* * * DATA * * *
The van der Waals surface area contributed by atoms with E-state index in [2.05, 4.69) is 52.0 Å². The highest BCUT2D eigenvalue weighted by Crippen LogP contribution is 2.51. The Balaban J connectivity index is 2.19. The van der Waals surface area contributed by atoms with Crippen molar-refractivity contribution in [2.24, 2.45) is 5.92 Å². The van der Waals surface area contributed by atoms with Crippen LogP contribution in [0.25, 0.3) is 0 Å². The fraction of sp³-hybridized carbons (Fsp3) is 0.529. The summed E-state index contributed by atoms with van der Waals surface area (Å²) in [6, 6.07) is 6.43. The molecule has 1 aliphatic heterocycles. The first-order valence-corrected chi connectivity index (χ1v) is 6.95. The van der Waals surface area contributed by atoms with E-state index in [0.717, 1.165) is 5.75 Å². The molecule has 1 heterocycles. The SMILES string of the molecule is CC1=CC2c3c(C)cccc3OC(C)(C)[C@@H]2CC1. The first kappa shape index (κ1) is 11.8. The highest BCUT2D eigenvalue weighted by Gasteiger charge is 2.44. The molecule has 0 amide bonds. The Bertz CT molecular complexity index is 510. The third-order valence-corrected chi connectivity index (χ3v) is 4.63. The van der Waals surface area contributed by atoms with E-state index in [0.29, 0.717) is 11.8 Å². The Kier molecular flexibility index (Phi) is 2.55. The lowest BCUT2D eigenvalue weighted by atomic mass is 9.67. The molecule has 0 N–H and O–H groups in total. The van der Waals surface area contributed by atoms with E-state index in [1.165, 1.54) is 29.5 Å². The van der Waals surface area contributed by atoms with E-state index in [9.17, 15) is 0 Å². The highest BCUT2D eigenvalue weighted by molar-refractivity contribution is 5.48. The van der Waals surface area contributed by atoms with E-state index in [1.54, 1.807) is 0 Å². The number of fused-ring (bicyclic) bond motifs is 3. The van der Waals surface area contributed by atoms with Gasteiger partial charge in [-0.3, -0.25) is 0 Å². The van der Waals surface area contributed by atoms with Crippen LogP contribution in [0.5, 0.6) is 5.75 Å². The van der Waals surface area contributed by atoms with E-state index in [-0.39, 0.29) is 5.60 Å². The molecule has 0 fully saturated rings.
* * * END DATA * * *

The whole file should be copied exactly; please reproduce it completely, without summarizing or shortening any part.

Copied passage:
The van der Waals surface area contributed by atoms with E-state index in [2.05, 4.69) is 52.0 Å². The highest BCUT2D eigenvalue weighted by Crippen LogP contribution is 2.51. The Balaban J connectivity index is 2.19. The van der Waals surface area contributed by atoms with Crippen molar-refractivity contribution in [2.24, 2.45) is 5.92 Å². The van der Waals surface area contributed by atoms with Crippen LogP contribution in [0.25, 0.3) is 0 Å². The fraction of sp³-hybridized carbons (Fsp3) is 0.529. The summed E-state index contributed by atoms with van der Waals surface area (Å²) in [6, 6.07) is 6.43. The molecule has 1 aliphatic heterocycles. The first-order valence-corrected chi connectivity index (χ1v) is 6.95. The van der Waals surface area contributed by atoms with E-state index in [0.717, 1.165) is 5.75 Å². The molecule has 1 heterocycles. The SMILES string of the molecule is CC1=CC2c3c(C)cccc3OC(C)(C)[C@@H]2CC1. The first kappa shape index (κ1) is 11.8. The highest BCUT2D eigenvalue weighted by Gasteiger charge is 2.44. The molecule has 0 amide bonds. The Bertz CT molecular complexity index is 510. The third-order valence-corrected chi connectivity index (χ3v) is 4.63. The van der Waals surface area contributed by atoms with E-state index in [0.29, 0.717) is 11.8 Å². The Kier molecular flexibility index (Phi) is 2.55. The lowest BCUT2D eigenvalue weighted by atomic mass is 9.67. The molecule has 0 N–H and O–H groups in total. The van der Waals surface area contributed by atoms with E-state index in [1.165, 1.54) is 29.5 Å². The van der Waals surface area contributed by atoms with E-state index in [9.17, 15) is 0 Å². The highest BCUT2D eigenvalue weighted by molar-refractivity contribution is 5.48. The van der Waals surface area contributed by atoms with E-state index in [1.54, 1.807) is 0 Å². The number of fused-ring (bicyclic) bond motifs is 3. The van der Waals surface area contributed by atoms with Gasteiger partial charge in [-0.3, -0.25) is 0 Å². The van der Waals surface area contributed by atoms with Crippen LogP contribution in [0.5, 0.6) is 5.75 Å². The van der Waals surface area contributed by atoms with E-state index in [-0.39, 0.29) is 5.60 Å². The molecule has 0 fully saturated rings.